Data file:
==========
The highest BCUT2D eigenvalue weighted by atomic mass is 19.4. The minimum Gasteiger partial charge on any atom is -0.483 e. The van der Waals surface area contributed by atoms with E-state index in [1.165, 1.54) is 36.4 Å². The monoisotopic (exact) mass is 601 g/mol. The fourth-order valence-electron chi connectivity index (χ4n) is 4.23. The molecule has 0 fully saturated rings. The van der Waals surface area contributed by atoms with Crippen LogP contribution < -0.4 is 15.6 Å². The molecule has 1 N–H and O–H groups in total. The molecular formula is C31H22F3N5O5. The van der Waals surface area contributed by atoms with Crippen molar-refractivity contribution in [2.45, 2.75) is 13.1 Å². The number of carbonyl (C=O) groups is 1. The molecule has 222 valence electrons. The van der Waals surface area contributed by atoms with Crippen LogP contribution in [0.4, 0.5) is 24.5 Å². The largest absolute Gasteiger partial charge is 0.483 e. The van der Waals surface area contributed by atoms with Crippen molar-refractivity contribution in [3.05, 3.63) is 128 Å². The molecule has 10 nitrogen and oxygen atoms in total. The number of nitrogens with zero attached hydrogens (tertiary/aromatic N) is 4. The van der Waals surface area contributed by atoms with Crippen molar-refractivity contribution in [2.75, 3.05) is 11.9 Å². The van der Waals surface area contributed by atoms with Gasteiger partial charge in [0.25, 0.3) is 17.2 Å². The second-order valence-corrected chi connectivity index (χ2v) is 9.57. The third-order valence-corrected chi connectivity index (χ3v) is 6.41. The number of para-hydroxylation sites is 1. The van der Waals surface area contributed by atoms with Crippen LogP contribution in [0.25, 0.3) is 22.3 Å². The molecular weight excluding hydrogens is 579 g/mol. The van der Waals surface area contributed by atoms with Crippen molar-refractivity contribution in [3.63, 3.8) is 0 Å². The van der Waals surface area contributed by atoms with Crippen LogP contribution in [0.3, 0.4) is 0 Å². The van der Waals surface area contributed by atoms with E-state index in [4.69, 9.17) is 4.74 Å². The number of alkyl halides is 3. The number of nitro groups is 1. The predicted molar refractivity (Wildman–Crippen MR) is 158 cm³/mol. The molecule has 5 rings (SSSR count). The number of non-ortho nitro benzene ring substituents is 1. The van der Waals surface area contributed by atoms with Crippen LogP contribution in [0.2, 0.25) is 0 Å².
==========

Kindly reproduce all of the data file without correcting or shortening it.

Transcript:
The highest BCUT2D eigenvalue weighted by atomic mass is 19.4. The minimum Gasteiger partial charge on any atom is -0.483 e. The van der Waals surface area contributed by atoms with E-state index in [1.165, 1.54) is 36.4 Å². The monoisotopic (exact) mass is 601 g/mol. The fourth-order valence-electron chi connectivity index (χ4n) is 4.23. The molecule has 0 fully saturated rings. The van der Waals surface area contributed by atoms with Crippen LogP contribution < -0.4 is 15.6 Å². The molecule has 1 N–H and O–H groups in total. The molecular formula is C31H22F3N5O5. The van der Waals surface area contributed by atoms with Crippen molar-refractivity contribution in [2.45, 2.75) is 13.1 Å². The number of carbonyl (C=O) groups is 1. The molecule has 222 valence electrons. The van der Waals surface area contributed by atoms with Crippen LogP contribution in [0.4, 0.5) is 24.5 Å². The largest absolute Gasteiger partial charge is 0.483 e. The van der Waals surface area contributed by atoms with Crippen molar-refractivity contribution in [3.05, 3.63) is 128 Å². The molecule has 10 nitrogen and oxygen atoms in total. The number of nitrogens with zero attached hydrogens (tertiary/aromatic N) is 4. The van der Waals surface area contributed by atoms with Crippen molar-refractivity contribution in [2.75, 3.05) is 11.9 Å². The van der Waals surface area contributed by atoms with Gasteiger partial charge in [0.25, 0.3) is 17.2 Å². The second-order valence-corrected chi connectivity index (χ2v) is 9.57. The third-order valence-corrected chi connectivity index (χ3v) is 6.41. The number of para-hydroxylation sites is 1. The van der Waals surface area contributed by atoms with Crippen LogP contribution in [0.25, 0.3) is 22.3 Å². The molecular weight excluding hydrogens is 579 g/mol. The van der Waals surface area contributed by atoms with Crippen molar-refractivity contribution in [3.63, 3.8) is 0 Å². The van der Waals surface area contributed by atoms with Crippen LogP contribution in [0.3, 0.4) is 0 Å². The van der Waals surface area contributed by atoms with E-state index in [4.69, 9.17) is 4.74 Å². The number of alkyl halides is 3. The number of nitro groups is 1. The predicted molar refractivity (Wildman–Crippen MR) is 158 cm³/mol. The molecule has 5 rings (SSSR count). The number of non-ortho nitro benzene ring substituents is 1. The van der Waals surface area contributed by atoms with Crippen LogP contribution in [0.2, 0.25) is 0 Å².